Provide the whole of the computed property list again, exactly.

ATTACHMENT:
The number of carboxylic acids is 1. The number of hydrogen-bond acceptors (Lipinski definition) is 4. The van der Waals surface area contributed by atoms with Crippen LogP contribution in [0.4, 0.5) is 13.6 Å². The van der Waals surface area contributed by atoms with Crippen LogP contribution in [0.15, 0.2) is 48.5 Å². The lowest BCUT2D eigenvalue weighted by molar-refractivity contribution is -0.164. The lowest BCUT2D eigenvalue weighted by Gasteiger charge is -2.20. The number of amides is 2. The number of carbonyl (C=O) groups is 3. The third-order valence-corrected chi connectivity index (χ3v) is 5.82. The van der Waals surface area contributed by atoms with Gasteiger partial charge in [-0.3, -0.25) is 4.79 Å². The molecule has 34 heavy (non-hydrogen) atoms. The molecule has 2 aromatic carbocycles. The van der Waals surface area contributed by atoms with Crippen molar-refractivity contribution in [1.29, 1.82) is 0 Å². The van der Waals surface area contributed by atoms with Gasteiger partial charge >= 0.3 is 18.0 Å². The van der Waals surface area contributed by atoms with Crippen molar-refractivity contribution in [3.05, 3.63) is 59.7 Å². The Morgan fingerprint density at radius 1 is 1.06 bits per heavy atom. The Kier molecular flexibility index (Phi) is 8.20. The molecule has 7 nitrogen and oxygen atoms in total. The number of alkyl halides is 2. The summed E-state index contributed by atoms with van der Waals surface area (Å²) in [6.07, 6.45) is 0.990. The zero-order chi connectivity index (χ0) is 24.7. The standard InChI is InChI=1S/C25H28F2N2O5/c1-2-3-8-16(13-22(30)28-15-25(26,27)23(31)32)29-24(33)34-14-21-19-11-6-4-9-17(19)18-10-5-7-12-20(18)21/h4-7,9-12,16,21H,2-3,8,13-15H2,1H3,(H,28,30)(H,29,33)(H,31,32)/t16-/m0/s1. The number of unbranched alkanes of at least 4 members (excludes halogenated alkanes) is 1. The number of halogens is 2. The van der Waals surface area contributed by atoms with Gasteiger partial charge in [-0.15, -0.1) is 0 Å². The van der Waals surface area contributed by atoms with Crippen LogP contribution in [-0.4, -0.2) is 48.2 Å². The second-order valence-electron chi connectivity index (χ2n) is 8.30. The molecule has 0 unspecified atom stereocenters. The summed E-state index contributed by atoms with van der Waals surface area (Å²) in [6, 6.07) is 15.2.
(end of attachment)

The number of carboxylic acids is 1. The number of hydrogen-bond acceptors (Lipinski definition) is 4. The van der Waals surface area contributed by atoms with Crippen LogP contribution in [0.4, 0.5) is 13.6 Å². The van der Waals surface area contributed by atoms with Crippen LogP contribution in [0.15, 0.2) is 48.5 Å². The lowest BCUT2D eigenvalue weighted by molar-refractivity contribution is -0.164. The lowest BCUT2D eigenvalue weighted by Gasteiger charge is -2.20. The number of amides is 2. The number of carbonyl (C=O) groups is 3. The third-order valence-corrected chi connectivity index (χ3v) is 5.82. The van der Waals surface area contributed by atoms with Gasteiger partial charge in [-0.3, -0.25) is 4.79 Å². The molecule has 34 heavy (non-hydrogen) atoms. The molecule has 2 aromatic carbocycles. The van der Waals surface area contributed by atoms with Crippen molar-refractivity contribution in [1.29, 1.82) is 0 Å². The van der Waals surface area contributed by atoms with Gasteiger partial charge >= 0.3 is 18.0 Å². The van der Waals surface area contributed by atoms with Crippen molar-refractivity contribution in [3.05, 3.63) is 59.7 Å². The Morgan fingerprint density at radius 1 is 1.06 bits per heavy atom. The Kier molecular flexibility index (Phi) is 8.20. The molecule has 7 nitrogen and oxygen atoms in total. The number of alkyl halides is 2. The summed E-state index contributed by atoms with van der Waals surface area (Å²) in [6.07, 6.45) is 0.990. The zero-order chi connectivity index (χ0) is 24.7. The standard InChI is InChI=1S/C25H28F2N2O5/c1-2-3-8-16(13-22(30)28-15-25(26,27)23(31)32)29-24(33)34-14-21-19-11-6-4-9-17(19)18-10-5-7-12-20(18)21/h4-7,9-12,16,21H,2-3,8,13-15H2,1H3,(H,28,30)(H,29,33)(H,31,32)/t16-/m0/s1. The number of unbranched alkanes of at least 4 members (excludes halogenated alkanes) is 1. The number of halogens is 2. The van der Waals surface area contributed by atoms with Gasteiger partial charge in [-0.15, -0.1) is 0 Å². The van der Waals surface area contributed by atoms with Crippen LogP contribution in [-0.4, -0.2) is 48.2 Å². The second-order valence-electron chi connectivity index (χ2n) is 8.30. The molecule has 0 unspecified atom stereocenters. The summed E-state index contributed by atoms with van der Waals surface area (Å²) in [6, 6.07) is 15.2.